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B-2K+ 1st crack way too early
lparsons21
Just got a B-2K+ yesterday. I've done 2 roasts so far, one a Colombian the other a Honduran bean. In both cases 1st crack started at about 335 degrees F indicated BT. Documentation indicates that I should get to 365 degrees and the indicator to turn brown indicating 1st crack is imminent. It does turn brown at 365 degrees, but 1st crack has just finished by then.

2nd crack starts @390 degrees F for info.

In both cases the roast profile is 100% heat, no fan until 1st crack starts.

Seems early though both roasts turned out quite good. Is this normal? I suppose if it is consistently about 30 degrees low then it isn't a big issue, just seems odd. But with that difference it would seem that if I ever let it get to 408 degrees I would be in deep fire mode!
Lloyd
 
woodchuck
Temperature probes do vary quite a bit from roaster to roaster. Then main thing is that they are consistent from roast to roast. Also make sure you have a full charge. Light loads generally are more unreliable from a metering point of view.
Roasters: TJ-067, Hottop with TC4C and RAF Mods
Espresso: LaSpaziale VII/Macap M4 Grinder
Pour over: Bonmac Pro Cone
Press: Bodum
 
lparsons21
Thanks. The two roasts I have done were both 9 oz. which is the weight given in the documentation.

I probably won't get another roast in for about a week as it takes me time to go through what I have done so far.
Lloyd
 
lparsons21
After doing some more reading here, I'm thinking maybe not run 100% heat and no fan until start of 1st crack might change things a bit. Thinking that it may be a lag in the probes/computer inside this baby.

I guess I need to find someone to give some coffee to since it looks like I'll be roasting a bit more sooner than I though!! :)
Lloyd
 
lparsons21
OK, decided to up the load. Did a 300 gram load of a China coffee I just got.

PreHeat to 215 ( just an arbitrary number)
Put the beans in and set countdown timer to 18 minutes
1st Crack started @345 degrees F, a 10 degree increase at 7:15 on the timer. That's quicker than I've been doing on the Gene Cafe & Behmor with similar loads. So next roast I think I'll bump the fan a bit and lower the temp a bit in order to stretch the time to 1st crack a bit. I think I want to have 1st crack at about 13 Minutes into the roast. Comments please.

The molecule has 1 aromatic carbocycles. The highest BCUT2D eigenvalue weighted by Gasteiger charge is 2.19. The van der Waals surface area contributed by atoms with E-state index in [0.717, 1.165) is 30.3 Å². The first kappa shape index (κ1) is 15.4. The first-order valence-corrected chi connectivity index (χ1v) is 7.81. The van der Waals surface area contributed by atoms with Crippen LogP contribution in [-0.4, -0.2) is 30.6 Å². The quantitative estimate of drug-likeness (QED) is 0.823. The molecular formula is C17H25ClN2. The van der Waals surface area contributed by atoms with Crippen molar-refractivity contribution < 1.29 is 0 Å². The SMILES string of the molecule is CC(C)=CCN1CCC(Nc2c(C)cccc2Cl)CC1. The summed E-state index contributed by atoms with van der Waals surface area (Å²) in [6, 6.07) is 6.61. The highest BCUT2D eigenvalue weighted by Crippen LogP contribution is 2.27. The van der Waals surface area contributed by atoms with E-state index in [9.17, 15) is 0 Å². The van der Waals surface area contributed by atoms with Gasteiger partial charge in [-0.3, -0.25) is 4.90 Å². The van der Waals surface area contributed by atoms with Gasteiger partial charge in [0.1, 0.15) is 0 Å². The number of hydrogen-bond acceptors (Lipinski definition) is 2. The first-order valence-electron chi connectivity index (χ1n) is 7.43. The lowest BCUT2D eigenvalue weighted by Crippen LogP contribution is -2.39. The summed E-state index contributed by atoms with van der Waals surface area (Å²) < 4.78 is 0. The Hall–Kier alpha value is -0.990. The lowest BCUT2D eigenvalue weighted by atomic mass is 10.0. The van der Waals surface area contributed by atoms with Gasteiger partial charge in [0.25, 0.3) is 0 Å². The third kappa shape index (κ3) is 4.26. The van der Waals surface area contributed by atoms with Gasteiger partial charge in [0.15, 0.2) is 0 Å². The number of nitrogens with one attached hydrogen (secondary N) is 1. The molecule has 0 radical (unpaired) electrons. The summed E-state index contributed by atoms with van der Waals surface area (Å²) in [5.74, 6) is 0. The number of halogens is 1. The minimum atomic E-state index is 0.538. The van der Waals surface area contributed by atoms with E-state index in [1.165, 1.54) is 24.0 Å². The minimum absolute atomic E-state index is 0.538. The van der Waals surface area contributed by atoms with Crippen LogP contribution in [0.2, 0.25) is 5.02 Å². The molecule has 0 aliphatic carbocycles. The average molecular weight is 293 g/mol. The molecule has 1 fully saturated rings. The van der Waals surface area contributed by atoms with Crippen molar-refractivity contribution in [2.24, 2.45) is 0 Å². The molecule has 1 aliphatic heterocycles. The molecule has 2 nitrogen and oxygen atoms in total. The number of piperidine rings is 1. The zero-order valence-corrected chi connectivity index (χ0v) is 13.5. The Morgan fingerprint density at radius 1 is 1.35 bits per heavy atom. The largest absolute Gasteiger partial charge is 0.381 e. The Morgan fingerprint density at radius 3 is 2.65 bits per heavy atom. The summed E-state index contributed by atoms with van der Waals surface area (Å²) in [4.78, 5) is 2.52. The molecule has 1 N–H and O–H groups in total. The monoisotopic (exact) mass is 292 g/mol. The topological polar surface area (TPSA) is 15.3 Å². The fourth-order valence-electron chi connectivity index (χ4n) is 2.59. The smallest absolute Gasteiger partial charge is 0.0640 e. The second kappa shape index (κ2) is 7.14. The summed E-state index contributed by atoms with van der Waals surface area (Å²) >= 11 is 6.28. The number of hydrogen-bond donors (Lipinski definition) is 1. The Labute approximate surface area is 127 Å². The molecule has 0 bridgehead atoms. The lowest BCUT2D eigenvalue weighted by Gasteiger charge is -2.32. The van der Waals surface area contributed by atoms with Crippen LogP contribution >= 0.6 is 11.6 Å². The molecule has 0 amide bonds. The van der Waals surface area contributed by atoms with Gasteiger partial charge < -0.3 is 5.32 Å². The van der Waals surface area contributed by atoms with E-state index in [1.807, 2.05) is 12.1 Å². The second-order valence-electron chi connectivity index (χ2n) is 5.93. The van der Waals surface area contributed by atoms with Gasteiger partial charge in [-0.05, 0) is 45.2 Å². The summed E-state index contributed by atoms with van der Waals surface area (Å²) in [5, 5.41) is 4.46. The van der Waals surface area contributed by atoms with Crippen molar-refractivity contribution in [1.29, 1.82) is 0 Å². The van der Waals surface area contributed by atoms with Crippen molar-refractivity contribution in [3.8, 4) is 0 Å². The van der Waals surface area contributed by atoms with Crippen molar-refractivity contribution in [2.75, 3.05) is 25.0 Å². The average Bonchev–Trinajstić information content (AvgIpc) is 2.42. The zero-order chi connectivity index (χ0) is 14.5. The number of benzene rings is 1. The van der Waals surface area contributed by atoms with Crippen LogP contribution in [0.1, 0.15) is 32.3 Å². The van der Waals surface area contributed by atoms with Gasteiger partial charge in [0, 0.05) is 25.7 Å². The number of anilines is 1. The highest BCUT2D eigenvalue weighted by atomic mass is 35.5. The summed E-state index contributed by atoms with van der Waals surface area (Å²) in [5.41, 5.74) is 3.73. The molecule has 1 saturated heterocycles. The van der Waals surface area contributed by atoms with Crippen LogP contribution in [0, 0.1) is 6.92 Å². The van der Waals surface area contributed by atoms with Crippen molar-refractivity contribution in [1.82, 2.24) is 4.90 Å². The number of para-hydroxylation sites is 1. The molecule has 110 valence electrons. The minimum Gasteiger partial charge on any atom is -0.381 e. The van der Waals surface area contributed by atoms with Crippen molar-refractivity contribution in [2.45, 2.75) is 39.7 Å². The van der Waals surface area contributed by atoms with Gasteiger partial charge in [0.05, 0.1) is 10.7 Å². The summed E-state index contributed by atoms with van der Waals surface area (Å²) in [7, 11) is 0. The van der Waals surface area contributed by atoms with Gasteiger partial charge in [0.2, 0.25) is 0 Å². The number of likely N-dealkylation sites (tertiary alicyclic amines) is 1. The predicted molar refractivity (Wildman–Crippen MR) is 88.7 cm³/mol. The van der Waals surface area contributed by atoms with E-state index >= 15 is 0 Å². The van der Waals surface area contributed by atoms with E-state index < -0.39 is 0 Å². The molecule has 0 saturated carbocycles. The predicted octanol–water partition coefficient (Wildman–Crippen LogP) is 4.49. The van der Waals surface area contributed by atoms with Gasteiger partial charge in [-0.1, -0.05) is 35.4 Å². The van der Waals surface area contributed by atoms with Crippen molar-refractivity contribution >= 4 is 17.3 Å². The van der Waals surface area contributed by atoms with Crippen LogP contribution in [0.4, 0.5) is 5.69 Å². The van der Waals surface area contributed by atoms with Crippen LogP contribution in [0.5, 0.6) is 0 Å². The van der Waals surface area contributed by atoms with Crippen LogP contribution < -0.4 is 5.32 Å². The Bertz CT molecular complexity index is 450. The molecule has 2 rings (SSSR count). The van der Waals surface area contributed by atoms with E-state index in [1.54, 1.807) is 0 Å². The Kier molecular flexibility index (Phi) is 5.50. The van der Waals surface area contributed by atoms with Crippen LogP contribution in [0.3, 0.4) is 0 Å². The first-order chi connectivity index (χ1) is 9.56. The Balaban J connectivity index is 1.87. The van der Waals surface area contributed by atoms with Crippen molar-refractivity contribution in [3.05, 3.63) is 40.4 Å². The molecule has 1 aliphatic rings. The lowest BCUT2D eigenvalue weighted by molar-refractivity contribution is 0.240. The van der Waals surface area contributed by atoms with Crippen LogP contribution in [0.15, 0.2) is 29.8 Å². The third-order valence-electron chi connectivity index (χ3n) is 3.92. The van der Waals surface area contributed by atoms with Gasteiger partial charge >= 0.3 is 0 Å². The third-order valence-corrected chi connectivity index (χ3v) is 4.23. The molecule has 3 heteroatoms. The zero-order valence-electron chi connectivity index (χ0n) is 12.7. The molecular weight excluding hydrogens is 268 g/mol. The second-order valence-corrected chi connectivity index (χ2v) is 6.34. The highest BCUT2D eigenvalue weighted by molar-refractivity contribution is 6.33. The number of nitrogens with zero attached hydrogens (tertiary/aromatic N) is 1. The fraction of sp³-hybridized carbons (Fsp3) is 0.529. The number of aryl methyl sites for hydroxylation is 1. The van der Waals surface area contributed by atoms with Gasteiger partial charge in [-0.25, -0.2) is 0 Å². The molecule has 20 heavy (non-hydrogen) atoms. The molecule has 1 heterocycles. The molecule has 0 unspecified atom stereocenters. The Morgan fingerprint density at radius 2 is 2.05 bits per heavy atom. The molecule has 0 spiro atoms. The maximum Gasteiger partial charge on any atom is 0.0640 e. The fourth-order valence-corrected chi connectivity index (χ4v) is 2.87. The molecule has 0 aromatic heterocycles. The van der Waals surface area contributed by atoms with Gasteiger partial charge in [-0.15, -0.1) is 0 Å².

I was using the 'auto' setting because I haven't quite got a handle on this baby yet and observed what it was doing with heat and fan.
Lloyd
 
BenKeith
The beans are going into FC somewhere around 380-390 degrees internal temp. That's set by the nature of the beans and they are going into second crack a little over 400-440 degrees (and that depends on whose article you are reading. The temp readings your roaster is showing has nothing to do with when they actually go into FC and SC, nature and environmental conditions regulate that. That's just showing you your probe placement is wrong, or the probes/electronics is screwed up, not that your beans are going into the cracks at those temps. Your roaster is not changing those temps, it just showing the wrong temp for them.
That is also why you should never use temperatures for a profile from someone else's roaster unless you have some way of verifying there's hits the key points of a profile at almost the identical temp yours does, and that usually ain't likely.

If you want a 10 min FC, you roast for a 10 min FC, doesn't matter is the temp is showing 300 degrees when FC starts at 10 min. Roast by time, sight, sound and smell. The temps are just and extra crutch and required for PID control.
Edited by BenKeith on 10/16/2016 6:25 PM
 
HoldTheOnions
If you study roasting competition profiles you see a lot of similar characteristics. Here is past couple years,

https://www.crops...wcrc-2016/

https://www.crops...tion-2015/
 
lparsons21
Ben, thanks for the feedback. And I know it is just the reported temp that is incorrect for some of the reasons you mention. I understand the chemistry and physics of the roast process.